Families aiming to sue after Tunisia terror death verdict

Tributes on the beach near the RIU Imperial Marhaba hotel in Sousse, Tunisia after the attack.
Tributes on the beach near the RIU Imperial Marhaba hotel in Sousse, Tunisia after the attack.
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Grieving families of British tourists killed in the 2015 Tunisia terror attack are preparing to sue travel firm TUI over the deaths of their loved ones at the hands of an Islamic extremist.

Lawyers said they planned civil proceedings against the tour operator after the coroner, conducting the inquests of the 30 Britons murdered on the Mediterranean coast in Sousse, ruled they were unlawfully killed.

Among them were grandparents Christopher Bell, 59, and his 54-year-old wife Sharon.

Mr Bell, was a former bus and taxi driver who worked in the ticket office at Leeds railway station, and his wife, a carer for people with learning difficulties who rose to a management position, were gunned down by the hotel swimming pool.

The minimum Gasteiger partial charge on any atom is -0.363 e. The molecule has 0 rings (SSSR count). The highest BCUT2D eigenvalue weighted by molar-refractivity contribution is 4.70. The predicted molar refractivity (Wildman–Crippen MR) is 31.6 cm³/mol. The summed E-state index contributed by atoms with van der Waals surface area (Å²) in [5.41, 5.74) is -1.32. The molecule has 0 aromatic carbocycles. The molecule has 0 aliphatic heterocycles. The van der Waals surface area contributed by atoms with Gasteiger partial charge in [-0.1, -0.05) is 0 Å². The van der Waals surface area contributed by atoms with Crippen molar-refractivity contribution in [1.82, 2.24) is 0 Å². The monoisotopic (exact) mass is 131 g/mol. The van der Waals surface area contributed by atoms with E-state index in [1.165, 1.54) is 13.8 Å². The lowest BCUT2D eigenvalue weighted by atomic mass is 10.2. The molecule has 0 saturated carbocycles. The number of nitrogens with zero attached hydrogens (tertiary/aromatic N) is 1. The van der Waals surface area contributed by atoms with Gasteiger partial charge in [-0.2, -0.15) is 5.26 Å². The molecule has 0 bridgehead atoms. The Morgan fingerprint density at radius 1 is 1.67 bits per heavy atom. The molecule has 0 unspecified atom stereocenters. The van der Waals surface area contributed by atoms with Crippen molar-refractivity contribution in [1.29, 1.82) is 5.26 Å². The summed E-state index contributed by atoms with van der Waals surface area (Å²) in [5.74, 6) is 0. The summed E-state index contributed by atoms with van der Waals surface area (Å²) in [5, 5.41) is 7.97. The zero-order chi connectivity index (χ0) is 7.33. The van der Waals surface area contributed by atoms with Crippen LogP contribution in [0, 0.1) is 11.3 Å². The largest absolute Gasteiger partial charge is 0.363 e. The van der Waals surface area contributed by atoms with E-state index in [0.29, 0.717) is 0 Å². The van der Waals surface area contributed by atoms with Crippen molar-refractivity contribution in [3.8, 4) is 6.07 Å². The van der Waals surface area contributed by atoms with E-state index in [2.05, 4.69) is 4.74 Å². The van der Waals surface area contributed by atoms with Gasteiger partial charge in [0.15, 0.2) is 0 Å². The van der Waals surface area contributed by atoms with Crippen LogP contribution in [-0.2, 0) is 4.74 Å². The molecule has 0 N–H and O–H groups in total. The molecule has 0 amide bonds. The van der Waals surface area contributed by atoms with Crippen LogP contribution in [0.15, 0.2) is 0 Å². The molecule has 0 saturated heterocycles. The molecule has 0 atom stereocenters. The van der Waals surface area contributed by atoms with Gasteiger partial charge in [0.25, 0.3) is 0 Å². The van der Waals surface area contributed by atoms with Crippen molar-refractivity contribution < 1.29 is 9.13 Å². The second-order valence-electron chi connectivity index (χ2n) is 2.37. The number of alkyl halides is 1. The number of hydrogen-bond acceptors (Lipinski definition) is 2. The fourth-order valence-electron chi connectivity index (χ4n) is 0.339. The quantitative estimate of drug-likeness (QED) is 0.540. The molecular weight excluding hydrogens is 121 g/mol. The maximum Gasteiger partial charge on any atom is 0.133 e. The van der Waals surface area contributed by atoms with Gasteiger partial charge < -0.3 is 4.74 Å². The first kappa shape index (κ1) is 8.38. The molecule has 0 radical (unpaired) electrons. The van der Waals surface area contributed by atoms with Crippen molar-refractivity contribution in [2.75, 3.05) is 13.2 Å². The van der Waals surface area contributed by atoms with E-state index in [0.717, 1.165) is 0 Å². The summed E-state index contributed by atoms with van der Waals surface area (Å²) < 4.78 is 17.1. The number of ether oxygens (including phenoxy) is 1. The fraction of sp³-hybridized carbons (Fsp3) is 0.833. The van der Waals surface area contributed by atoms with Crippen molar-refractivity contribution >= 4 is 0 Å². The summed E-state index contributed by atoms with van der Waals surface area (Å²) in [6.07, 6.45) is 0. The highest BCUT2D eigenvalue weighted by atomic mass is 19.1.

Their relatives said they were “never happier than when they were surrounded by their family”.

Summing up, Judge Loraine-Smith, referred to the response of police and military, who were criticised for deliberately stalling their arrival to avoid tackling Rezgui.

He said the local police “most certainly” were responsible for tourist security, and said: “Their response could and should have been effective.”

He added: “The response by the police was at best shambolic, at worst cowardly.”

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